The Israeli team was barred from the Fourth World Amateur Karate Championship, which opened at the Police Academy arena in Cairo, on November 21.
GV EXTERIOR Police Academy in Cairo.
CU PULL BACK TO SV Israeli competitors and Egyptian Foreign Minister Kamal Hassan Ali. (2 SHOTS)
SV PULL BACK TO GV Kamal Hassan Ali speaking to official.
SVs Australia, United States and Palestinian teams parading in opening ceremony. (3 SHOTS)
GV Israeli team talking to officials.
SV PAN Egyptian team parading.
SV Israeli team leaving stadium.
SV Israeli team member speaking. (English SOT)
TRANSCRIPT: REPORTER: (SEQ 8) "Why are you leaving?
ISRAELI TEAM MEMBER: "We have a problem all the time. Three times we have the problem. We come for championship, we are invited officially, we have membership, but when we come to compete, we have a problem. I don't know why. If there is a problem of political, is political, not sport. This Japanese man is practising political only."
REPORTER: "I saw the Palestinian team there. Is that why you're leaving, or is there another....?"
ISRAELI: "No, it's not my problem. I don't practice politics. I come here to practice sport only. Palestinians, Egypt, all is alright for us. Only politics from Japan, only Japan, only Japanese men organise here like that."
Script is copyright Reuters Limited. All rights reserved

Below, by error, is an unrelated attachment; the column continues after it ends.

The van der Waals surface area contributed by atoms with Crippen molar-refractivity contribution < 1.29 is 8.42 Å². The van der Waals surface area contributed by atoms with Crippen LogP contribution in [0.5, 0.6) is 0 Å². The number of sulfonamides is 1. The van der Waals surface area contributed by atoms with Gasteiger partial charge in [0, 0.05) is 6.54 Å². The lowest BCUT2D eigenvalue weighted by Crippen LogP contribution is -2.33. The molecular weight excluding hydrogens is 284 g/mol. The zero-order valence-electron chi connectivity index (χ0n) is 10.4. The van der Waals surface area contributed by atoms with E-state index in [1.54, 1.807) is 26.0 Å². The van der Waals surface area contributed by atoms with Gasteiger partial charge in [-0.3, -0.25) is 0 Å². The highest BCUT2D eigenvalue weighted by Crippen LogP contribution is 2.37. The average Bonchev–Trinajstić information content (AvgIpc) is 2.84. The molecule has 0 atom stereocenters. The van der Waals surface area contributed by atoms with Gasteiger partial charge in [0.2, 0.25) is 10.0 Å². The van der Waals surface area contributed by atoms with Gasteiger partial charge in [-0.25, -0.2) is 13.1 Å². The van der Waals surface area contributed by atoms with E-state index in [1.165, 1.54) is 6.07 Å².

Background: The Israeli team was barred from the Fourth World Amateur Karate Championship, which opened at the Police Academy arena in Cairo, on November 21. The ban was made after officials from the International Karate Federation said there was doubt the team's credentials. About forty countries were participating in the two-day tournament. Competitors were welcomed by Egyptian Foreign Minister Kamal Hassan Ali. Among the teams was one comprised of Palestinian players. They took part with other team members in the opening parade. Officials said the Karate Federation's international committee based its decision to ban the Israeli team on technicalities, such as arrears in membership fees. But an Israeli team member said he didn't know why the decision was taken. He said the problem was a political one and sport should be kept out of politics. Asked whether the presence of a Palestinian team had something to do with the decision, he said the Tokyo-based Karate Federation was responsible for bringing politics into the tournament and not the Israelis.